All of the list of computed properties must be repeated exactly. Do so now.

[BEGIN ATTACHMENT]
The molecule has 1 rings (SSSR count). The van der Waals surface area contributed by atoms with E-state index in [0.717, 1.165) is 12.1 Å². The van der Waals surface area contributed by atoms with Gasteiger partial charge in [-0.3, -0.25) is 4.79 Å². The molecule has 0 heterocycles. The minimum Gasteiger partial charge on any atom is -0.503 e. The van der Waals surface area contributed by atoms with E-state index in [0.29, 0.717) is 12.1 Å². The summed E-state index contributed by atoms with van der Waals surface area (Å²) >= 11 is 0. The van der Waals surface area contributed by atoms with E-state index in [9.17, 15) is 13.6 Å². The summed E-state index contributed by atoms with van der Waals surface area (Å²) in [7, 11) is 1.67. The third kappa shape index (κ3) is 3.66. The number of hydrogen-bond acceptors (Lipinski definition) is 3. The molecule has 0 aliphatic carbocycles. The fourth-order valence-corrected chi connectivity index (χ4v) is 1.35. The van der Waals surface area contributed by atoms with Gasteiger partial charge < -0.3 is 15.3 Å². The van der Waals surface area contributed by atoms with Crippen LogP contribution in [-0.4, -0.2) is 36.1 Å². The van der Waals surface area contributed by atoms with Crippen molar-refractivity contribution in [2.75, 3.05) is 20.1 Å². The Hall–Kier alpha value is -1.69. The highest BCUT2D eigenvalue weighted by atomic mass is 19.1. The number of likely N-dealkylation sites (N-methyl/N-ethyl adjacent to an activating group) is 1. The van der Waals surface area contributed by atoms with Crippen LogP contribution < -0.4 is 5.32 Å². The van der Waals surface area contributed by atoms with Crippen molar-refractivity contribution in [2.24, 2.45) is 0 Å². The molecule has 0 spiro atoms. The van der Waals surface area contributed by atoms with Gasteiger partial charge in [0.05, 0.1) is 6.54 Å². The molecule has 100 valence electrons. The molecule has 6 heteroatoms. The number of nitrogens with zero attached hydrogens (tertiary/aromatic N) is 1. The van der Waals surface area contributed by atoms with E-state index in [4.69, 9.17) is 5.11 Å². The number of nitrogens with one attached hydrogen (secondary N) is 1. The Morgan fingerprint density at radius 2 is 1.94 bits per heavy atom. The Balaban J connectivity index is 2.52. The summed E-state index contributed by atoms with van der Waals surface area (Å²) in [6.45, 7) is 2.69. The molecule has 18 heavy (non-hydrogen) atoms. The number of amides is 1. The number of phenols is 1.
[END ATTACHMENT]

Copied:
The molecule has 1 rings (SSSR count). The van der Waals surface area contributed by atoms with E-state index in [0.717, 1.165) is 12.1 Å². The van der Waals surface area contributed by atoms with Gasteiger partial charge in [-0.3, -0.25) is 4.79 Å². The molecule has 0 heterocycles. The minimum Gasteiger partial charge on any atom is -0.503 e. The van der Waals surface area contributed by atoms with E-state index in [0.29, 0.717) is 12.1 Å². The summed E-state index contributed by atoms with van der Waals surface area (Å²) >= 11 is 0. The van der Waals surface area contributed by atoms with E-state index in [9.17, 15) is 13.6 Å². The summed E-state index contributed by atoms with van der Waals surface area (Å²) in [7, 11) is 1.67. The third kappa shape index (κ3) is 3.66. The number of hydrogen-bond acceptors (Lipinski definition) is 3. The molecule has 0 aliphatic carbocycles. The fourth-order valence-corrected chi connectivity index (χ4v) is 1.35. The van der Waals surface area contributed by atoms with Gasteiger partial charge < -0.3 is 15.3 Å². The van der Waals surface area contributed by atoms with Crippen LogP contribution in [-0.4, -0.2) is 36.1 Å². The van der Waals surface area contributed by atoms with Crippen molar-refractivity contribution in [2.75, 3.05) is 20.1 Å². The Hall–Kier alpha value is -1.69. The highest BCUT2D eigenvalue weighted by atomic mass is 19.1. The number of likely N-dealkylation sites (N-methyl/N-ethyl adjacent to an activating group) is 1. The van der Waals surface area contributed by atoms with Crippen LogP contribution < -0.4 is 5.32 Å². The van der Waals surface area contributed by atoms with Crippen molar-refractivity contribution in [2.24, 2.45) is 0 Å². The molecule has 0 spiro atoms. The van der Waals surface area contributed by atoms with Gasteiger partial charge in [0.05, 0.1) is 6.54 Å². The molecule has 100 valence electrons. The molecule has 6 heteroatoms. The number of nitrogens with zero attached hydrogens (tertiary/aromatic N) is 1. The van der Waals surface area contributed by atoms with E-state index in [4.69, 9.17) is 5.11 Å². The number of nitrogens with one attached hydrogen (secondary N) is 1. The Morgan fingerprint density at radius 2 is 1.94 bits per heavy atom. The Balaban J connectivity index is 2.52. The summed E-state index contributed by atoms with van der Waals surface area (Å²) in [6.45, 7) is 2.69. The molecule has 18 heavy (non-hydrogen) atoms. The number of amides is 1. The number of phenols is 1.